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Is it possible to calculate a percentage that quantifies how symmetric a given matrix is?

For example, even if a given matrix is not symmetric, instead of just classifying it as "not symmetric", one can say that it's "$80\%$ symmetric".

My overall goal is to get a kind of a "symmetry score" adding up values of different kinds of symmetry (e.g., translational, rotational). I appreciate any help. Thanks!

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  • $\begingroup$ thanks @CarloBeenakker! But that would be about rotational symmetry, no? What about pointsymmetry? My application if this is that I want to measure how symmetric a concrete Web Layout is, based on the grid distribution of the elements. $\endgroup$ – lydiaP Aug 7 '18 at 12:21
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This reference could be what you are looking for:

Digraph Laplacian and the Degree of Asymmetry:

We introduce a metric – the largest singular value $\delta$ of $(\Gamma − \Gamma^T )/2$, where $\Gamma$ is the Laplacian of a directed graph – to quantify and measure the degree of asymmetry in the graph. The degree of asymmetry captures the overall "directedness" of the graph.

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  • $\begingroup$ Wouldn't you want some sort of normalization to answer the question? By that I mean that, given a matrix $A$ ( I guess some $n \times n$ real matrix is intended), the "percentage" (sic) of how symmetric $A$ is should remain unchanged if we replace $A$ by a non-zero scalar multiple. $\endgroup$ – Geoff Robinson Aug 7 '18 at 13:07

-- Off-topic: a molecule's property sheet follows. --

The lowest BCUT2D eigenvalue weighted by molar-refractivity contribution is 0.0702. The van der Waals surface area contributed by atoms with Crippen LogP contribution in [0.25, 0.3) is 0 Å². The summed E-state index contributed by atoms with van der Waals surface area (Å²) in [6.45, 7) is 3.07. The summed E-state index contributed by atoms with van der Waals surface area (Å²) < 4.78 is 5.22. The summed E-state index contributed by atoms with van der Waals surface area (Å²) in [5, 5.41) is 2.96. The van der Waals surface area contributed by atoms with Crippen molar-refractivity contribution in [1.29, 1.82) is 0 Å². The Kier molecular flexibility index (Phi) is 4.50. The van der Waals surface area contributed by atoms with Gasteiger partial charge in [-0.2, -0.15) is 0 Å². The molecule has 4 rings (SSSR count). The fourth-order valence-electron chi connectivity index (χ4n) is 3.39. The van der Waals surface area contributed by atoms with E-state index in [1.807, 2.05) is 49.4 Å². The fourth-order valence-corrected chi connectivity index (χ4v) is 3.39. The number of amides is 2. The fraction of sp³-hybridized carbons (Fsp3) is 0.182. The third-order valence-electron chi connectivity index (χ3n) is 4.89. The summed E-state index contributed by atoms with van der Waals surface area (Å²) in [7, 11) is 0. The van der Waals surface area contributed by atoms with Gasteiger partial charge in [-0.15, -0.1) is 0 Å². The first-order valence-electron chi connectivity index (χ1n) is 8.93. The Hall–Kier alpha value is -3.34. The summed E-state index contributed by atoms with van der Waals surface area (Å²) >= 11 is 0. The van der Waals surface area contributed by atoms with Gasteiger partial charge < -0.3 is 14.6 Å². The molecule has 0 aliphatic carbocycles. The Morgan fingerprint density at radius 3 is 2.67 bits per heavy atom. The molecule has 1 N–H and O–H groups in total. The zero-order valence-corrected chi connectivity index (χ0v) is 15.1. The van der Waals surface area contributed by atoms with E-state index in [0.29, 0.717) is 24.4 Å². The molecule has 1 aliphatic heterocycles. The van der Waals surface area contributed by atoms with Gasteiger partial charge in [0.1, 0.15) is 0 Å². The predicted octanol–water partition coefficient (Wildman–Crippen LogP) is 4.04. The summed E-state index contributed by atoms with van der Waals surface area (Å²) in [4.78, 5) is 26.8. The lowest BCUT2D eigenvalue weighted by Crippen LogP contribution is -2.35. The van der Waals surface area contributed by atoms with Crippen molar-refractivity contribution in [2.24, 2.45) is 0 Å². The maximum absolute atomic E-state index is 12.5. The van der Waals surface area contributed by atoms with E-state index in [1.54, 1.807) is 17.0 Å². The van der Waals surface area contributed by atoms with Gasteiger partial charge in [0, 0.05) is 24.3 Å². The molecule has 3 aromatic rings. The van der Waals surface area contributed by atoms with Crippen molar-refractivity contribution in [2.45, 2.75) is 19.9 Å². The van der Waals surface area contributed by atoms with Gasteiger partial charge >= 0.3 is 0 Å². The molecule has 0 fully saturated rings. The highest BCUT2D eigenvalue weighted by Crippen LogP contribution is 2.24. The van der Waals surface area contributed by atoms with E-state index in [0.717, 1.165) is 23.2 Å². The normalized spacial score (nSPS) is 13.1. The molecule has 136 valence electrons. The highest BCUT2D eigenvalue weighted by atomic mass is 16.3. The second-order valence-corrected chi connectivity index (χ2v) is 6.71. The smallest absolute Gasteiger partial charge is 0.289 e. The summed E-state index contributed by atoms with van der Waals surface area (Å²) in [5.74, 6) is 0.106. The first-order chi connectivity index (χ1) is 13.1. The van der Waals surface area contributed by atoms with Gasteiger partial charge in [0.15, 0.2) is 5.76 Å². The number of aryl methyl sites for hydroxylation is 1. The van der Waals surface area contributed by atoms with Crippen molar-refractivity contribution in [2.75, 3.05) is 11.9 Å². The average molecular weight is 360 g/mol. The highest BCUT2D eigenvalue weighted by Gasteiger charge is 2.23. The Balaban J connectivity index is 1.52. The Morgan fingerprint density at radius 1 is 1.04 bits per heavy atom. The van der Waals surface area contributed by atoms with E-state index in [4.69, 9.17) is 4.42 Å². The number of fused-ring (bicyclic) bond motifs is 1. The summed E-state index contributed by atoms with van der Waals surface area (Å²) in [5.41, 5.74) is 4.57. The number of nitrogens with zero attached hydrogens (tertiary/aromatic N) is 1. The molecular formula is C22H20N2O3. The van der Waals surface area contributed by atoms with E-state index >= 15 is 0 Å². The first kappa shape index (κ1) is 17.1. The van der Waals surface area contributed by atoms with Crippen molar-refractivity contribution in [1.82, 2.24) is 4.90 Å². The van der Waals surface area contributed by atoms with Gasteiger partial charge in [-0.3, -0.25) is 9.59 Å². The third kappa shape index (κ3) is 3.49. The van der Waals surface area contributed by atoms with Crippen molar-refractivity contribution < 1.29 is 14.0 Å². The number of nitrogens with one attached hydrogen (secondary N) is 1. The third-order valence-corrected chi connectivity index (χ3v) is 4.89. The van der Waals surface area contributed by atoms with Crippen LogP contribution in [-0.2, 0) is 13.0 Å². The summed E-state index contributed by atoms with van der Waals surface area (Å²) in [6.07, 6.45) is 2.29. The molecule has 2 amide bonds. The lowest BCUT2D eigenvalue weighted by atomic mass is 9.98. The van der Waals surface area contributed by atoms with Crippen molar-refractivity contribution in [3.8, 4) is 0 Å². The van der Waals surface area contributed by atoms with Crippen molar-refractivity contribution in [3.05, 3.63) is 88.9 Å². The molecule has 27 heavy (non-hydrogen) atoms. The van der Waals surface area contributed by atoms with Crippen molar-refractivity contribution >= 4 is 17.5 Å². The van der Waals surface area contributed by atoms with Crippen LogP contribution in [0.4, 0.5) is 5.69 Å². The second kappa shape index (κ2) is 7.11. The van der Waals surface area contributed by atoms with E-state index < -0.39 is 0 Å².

• $\begingroup$ That is also what I was wondering, that if I have higher values in a Matrix A than in a Matrix B but the "symmetry" is the same, then A will have a higher degree of asymmetry even it should be the same value, right? So dividing maybe the range by the largest value of the matrix? $\endgroup$ – lydiaP Aug 7 '18 at 13:17
  • $\begingroup$ @GeoffRobinson, why the 'sic' on '"percentage"'? $\endgroup$ – LSpice Aug 7 '18 at 13:33
  • $\begingroup$ @LSpice : Because I was using the OP's terminology rather than my own. $\endgroup$ – Geoff Robinson Aug 7 '18 at 14:25
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Consider the following $2 \times 2$ matrix and its decomposition in a "natural" orthonormal basis.

$$\begin{bmatrix} 1 & 1\\ 0 & 1\end{bmatrix} = \begin{bmatrix} 1 & 0\\ 0 & 0\end{bmatrix} + \begin{bmatrix} 0 & 0\\ 0 & 1\end{bmatrix} + \frac{1}{\sqrt 2} \left( \frac{1}{\sqrt 2} \begin{bmatrix} 0 & 1\\ 1 & 0\end{bmatrix} \right) + \frac{1}{\sqrt 2} \left( \frac{1}{\sqrt 2} \begin{bmatrix} 0 & 1\\ -1 & 0\end{bmatrix} \right)$$

Let us use the squared Frobenius norm to measure energy. The total energy of the matrix is the sum of the squared coefficients

$$1^2 + 1^2 + \left(\frac{1}{\sqrt 2}\right)^2 + \left(\frac{1}{\sqrt 2}\right)^2 = 3$$

while the energy of the skew-symmetric part is $\left(1/\sqrt 2\right)^2 = 0.5$. Hence, the fraction of total energy that is not skew-symmetric is

$$1 - \frac{0.5}{3} = \frac 56 \approx 83.3 \%$$

However, neglecting the entries on the main diagonal, the fraction of the total off-diagonal energy that is symmetric is (only) $50\%$.

More generally, given a matrix $\rm A$, the fraction of total energy that is not skew-symmetric is

$$1 - \frac{\left\| \frac{\rm A - A^\top}{2} \right\|_{\text{F}}^2}{\| \rm A \|_{\text{F}}^2} = 1 - \left( \frac 12 \cdot\frac{\| \rm A - A^\top \|_{\text{F}}}{\| \rm A \|_{\text{F}}} \right)^2$$

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